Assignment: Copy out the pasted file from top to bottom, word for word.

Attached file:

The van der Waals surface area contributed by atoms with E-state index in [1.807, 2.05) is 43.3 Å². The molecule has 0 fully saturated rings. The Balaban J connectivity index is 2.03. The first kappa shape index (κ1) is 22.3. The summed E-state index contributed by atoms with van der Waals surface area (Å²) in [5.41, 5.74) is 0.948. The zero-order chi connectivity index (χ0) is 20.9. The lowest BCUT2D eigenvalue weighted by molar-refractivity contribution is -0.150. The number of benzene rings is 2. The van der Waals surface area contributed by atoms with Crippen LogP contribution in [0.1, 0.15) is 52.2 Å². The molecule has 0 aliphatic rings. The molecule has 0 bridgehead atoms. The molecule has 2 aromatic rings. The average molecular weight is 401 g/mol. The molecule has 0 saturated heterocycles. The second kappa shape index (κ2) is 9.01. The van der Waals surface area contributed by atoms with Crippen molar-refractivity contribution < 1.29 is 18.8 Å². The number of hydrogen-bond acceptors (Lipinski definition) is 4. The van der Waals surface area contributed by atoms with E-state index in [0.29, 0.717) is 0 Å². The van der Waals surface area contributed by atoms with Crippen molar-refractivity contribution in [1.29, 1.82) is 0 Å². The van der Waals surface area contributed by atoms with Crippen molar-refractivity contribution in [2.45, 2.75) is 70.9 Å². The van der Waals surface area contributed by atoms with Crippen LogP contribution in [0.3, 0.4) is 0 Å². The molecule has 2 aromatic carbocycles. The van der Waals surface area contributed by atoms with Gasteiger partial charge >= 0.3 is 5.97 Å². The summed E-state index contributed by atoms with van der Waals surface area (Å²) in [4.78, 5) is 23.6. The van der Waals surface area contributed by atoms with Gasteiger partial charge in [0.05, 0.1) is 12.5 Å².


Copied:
The van der Waals surface area contributed by atoms with E-state index in [1.807, 2.05) is 43.3 Å². The molecule has 0 fully saturated rings. The Balaban J connectivity index is 2.03. The first kappa shape index (κ1) is 22.3. The summed E-state index contributed by atoms with van der Waals surface area (Å²) in [5.41, 5.74) is 0.948. The zero-order chi connectivity index (χ0) is 20.9. The lowest BCUT2D eigenvalue weighted by molar-refractivity contribution is -0.150. The number of benzene rings is 2. The van der Waals surface area contributed by atoms with Crippen LogP contribution in [0.1, 0.15) is 52.2 Å². The molecule has 0 aliphatic rings. The molecule has 0 bridgehead atoms. The molecule has 2 aromatic rings. The average molecular weight is 401 g/mol. The molecule has 0 saturated heterocycles. The second kappa shape index (κ2) is 9.01. The van der Waals surface area contributed by atoms with Crippen molar-refractivity contribution < 1.29 is 18.8 Å². The number of hydrogen-bond acceptors (Lipinski definition) is 4. The van der Waals surface area contributed by atoms with E-state index in [0.29, 0.717) is 0 Å². The van der Waals surface area contributed by atoms with Crippen molar-refractivity contribution in [1.29, 1.82) is 0 Å². The van der Waals surface area contributed by atoms with Crippen molar-refractivity contribution in [2.45, 2.75) is 70.9 Å². The van der Waals surface area contributed by atoms with Crippen LogP contribution in [0.3, 0.4) is 0 Å². The molecule has 2 aromatic carbocycles. The van der Waals surface area contributed by atoms with Gasteiger partial charge >= 0.3 is 5.97 Å². The summed E-state index contributed by atoms with van der Waals surface area (Å²) in [4.78, 5) is 23.6. The van der Waals surface area contributed by atoms with Gasteiger partial charge in [0.05, 0.1) is 12.5 Å².